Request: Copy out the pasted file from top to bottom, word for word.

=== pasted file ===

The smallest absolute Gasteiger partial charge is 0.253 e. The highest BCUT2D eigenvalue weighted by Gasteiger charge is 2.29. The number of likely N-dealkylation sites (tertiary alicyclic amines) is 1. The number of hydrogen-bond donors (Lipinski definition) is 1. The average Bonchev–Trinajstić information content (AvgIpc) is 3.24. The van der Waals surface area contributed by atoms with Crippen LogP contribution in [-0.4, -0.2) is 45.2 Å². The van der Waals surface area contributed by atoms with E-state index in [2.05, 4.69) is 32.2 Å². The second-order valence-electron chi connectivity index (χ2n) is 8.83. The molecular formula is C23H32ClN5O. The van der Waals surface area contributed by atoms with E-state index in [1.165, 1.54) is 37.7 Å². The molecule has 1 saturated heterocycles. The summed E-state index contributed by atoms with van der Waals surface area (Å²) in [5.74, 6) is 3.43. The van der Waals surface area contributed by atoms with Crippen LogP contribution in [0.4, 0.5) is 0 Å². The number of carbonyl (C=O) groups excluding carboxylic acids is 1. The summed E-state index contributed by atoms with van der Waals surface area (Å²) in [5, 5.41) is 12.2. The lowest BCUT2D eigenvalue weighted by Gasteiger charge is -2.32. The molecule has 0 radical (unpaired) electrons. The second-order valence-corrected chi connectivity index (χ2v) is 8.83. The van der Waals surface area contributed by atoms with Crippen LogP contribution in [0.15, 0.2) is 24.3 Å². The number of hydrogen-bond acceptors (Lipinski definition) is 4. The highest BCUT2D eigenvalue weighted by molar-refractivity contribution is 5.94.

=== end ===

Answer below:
The smallest absolute Gasteiger partial charge is 0.253 e. The highest BCUT2D eigenvalue weighted by Gasteiger charge is 2.29. The number of likely N-dealkylation sites (tertiary alicyclic amines) is 1. The number of hydrogen-bond donors (Lipinski definition) is 1. The average Bonchev–Trinajstić information content (AvgIpc) is 3.24. The van der Waals surface area contributed by atoms with Crippen LogP contribution in [-0.4, -0.2) is 45.2 Å². The van der Waals surface area contributed by atoms with E-state index in [2.05, 4.69) is 32.2 Å². The second-order valence-electron chi connectivity index (χ2n) is 8.83. The molecular formula is C23H32ClN5O. The van der Waals surface area contributed by atoms with E-state index in [1.165, 1.54) is 37.7 Å². The molecule has 1 saturated heterocycles. The summed E-state index contributed by atoms with van der Waals surface area (Å²) in [5.74, 6) is 3.43. The van der Waals surface area contributed by atoms with Crippen LogP contribution in [0.4, 0.5) is 0 Å². The number of carbonyl (C=O) groups excluding carboxylic acids is 1. The summed E-state index contributed by atoms with van der Waals surface area (Å²) in [5, 5.41) is 12.2. The lowest BCUT2D eigenvalue weighted by Gasteiger charge is -2.32. The molecule has 0 radical (unpaired) electrons. The second-order valence-corrected chi connectivity index (χ2v) is 8.83. The van der Waals surface area contributed by atoms with Crippen LogP contribution in [0.15, 0.2) is 24.3 Å². The number of hydrogen-bond acceptors (Lipinski definition) is 4. The highest BCUT2D eigenvalue weighted by molar-refractivity contribution is 5.94.